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Hinduism Radical Hinduism may still emerge from the woodwork

Discussion in 'Interfaith Dialogues' started by spnadmin, Oct 21, 2010.

  1. spnadmin

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    R Jagannathan
    R Jagannathan

    RSS chief Mohan Bhagwat said the other day that Hinduism and terror do not go together. He may be right — and wrong. It all depends on which Hinduism one is talking about. While the broad approach of the aam Hindu is to live and let live, Hinduism is constantly changing and new forms are being created in response to the challenges the environment throws up.

    Historically, Hinduism has been ever-changing. Jainism and Buddhism provided the earliest counter-views to Vedic Hinduism.

    This is why during the Upanishadic period, Hinduism metamorphosed into something else. By the time Shankara arrived on the scene, Hinduism had been reinvented. The important critiques of Buddhism find a place in the Bhagavad Gita.
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    With the advent of Islam — whose impact was felt most in the north-west of India — Hinduism faced a new challenge, and this gave rise to Guru Nanak and early Sikhism. By the time of the 10th Guru, Sikhism had developed its own strong identity as it took elements from Islam and Hinduism to meet the challenges of its time. The bottomline: religions borrow ideas from rival religions to strengthen themselves. Aggressive Sikhism branched off into a new religion after starting out as a reform movement in Hinduism. Ambedkar’s neo-Buddhism is quite different from the middle path rationalism the Buddha preached.

    This brings us to Bhagwat’s comment that Hinduism and terror are incompatible. This is true to the extent that the idea is unlikely to appeal to old style Hindus. But one cannot say the same for younger groups who may be vulnerable to more radical forms of action just as some Muslim youths are attracted to al Qaeda or Lashkar ideology. The secular cabal in India paints the RSS as a radical Hindu nationalist outfit, but don’t be surprised if even more radical outfits emerge to appeal to younger Hindus. Given the social ferment brought on by globalisation, India is ripe for radicalisation — as is evident in the growth of the Maoist movement in some states.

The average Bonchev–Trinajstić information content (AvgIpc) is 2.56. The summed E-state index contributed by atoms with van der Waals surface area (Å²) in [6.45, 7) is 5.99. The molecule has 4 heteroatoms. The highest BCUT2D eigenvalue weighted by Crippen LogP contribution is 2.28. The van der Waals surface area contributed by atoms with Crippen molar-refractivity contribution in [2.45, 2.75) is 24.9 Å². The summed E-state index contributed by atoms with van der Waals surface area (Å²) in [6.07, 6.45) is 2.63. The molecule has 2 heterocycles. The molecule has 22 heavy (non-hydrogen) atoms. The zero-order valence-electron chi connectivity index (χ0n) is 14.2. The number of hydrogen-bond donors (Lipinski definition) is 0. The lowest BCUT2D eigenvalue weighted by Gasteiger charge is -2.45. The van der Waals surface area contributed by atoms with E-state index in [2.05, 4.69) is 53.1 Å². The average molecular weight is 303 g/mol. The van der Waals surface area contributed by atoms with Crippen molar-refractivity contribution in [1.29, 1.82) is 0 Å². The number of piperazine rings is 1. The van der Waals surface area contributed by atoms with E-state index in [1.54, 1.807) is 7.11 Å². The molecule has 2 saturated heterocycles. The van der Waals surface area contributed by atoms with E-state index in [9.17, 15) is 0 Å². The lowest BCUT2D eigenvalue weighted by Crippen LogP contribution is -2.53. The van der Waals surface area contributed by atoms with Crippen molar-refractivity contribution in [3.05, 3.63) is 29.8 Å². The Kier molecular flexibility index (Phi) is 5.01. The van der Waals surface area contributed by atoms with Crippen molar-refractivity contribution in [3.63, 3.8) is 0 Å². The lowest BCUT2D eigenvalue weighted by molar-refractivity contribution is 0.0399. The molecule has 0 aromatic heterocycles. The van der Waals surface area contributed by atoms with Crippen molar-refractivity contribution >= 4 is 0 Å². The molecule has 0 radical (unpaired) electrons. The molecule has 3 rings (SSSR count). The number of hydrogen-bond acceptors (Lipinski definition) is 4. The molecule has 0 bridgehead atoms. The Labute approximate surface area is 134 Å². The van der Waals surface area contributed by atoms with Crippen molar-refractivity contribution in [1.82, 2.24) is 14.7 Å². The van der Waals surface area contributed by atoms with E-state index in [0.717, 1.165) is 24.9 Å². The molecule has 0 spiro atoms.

It is also worth harking back to the Ayodhya movement of the late 1980s and early 1990s. Communal mobilisation was the goal, but the movement also tapped into the social discontent of
    disempowered segments. One would have expected a communal movement to be led by the upper castes, but Ayodhya enabled the OBCs to emerge upfront: Kalyan Singh, Uma Bharati, Vinay Katiyar, and Sadhvi Rithambara were all OBCs. The BJP’s biggest mascot — Narendra Modi — is also an OBC. The mass nature of mobilisation enabled previously disempowered groups — women, for example — out of their confines. Once women tasted street power, it was impossible to send them back to the kitchen without acknowledging their changed status. Women may be nowhere near challenging male domination completely as yet, but Ayodhya was an important turning point for non-upper class women.

    At any point of time there are many Hinduisms contending for market share. So when Bhagwat says the term Hindu terrorism is an oxymoron, he is right only if he is referring to traditional and conservative Hinduism. But there are other Hinduisms waiting to emerge from the woodwork, and for some of them terror is not a strict no-no. Veer Savarkar’s version of Hindutva, for example, is a virile ideology that some groups have internalised. Terror is not something unthinkable for these groups. Compared to groups like the Abhinav Bharat, the RSS is practically a moderate force, and the VHP just a wee bit more radical. The new Hindu terror groups are further to the right of the Sangh Parivar, and may not even be a part of its outer fringe.

    Will Hindu radicalism ever become a major threat? The answer is probably no, and we can learn why from the failure of the Ayodhya movement to gather momentum after the demolition of December 6, 1992. Two factors led directly to failure. First, 1992 was a turning point for the Indian economy. In the two decades after Ayodhya, broadbased economic growth has spread wealth and income far lower down the social spectrum than ever before. This nipped incipient radicalism in the bud. Second, the Ayodhya movement did not offer a radical social message to take the mass mobilisation forward. The movement created new OBC leaders, but this Hindu mobilisation failed to attract the lower strata of OBCs and had no message whatsoever for Dalits. Radical neo-Buddhism and the BSP brand of mobilisation had a larger appeal for them.

    It is the failure of Hindu radicalism that enables the RSS chief to claim that Hindu terror is a misnomer. However, this need not be true forever. The minute religious appeal is combined with a broader social message of empowerment of the lower classes, it may be back in business. As the growth of Naxalism in tribal areas shows, radical ideologies do find purchase with the dispossessed. And India has no shortage of the poor and hungry to build an army of radicals with.

    Globalisation generates its own discontents.

    Radical Hinduism is an upsurge waiting for the right leader, the right social message and the right opportunity.

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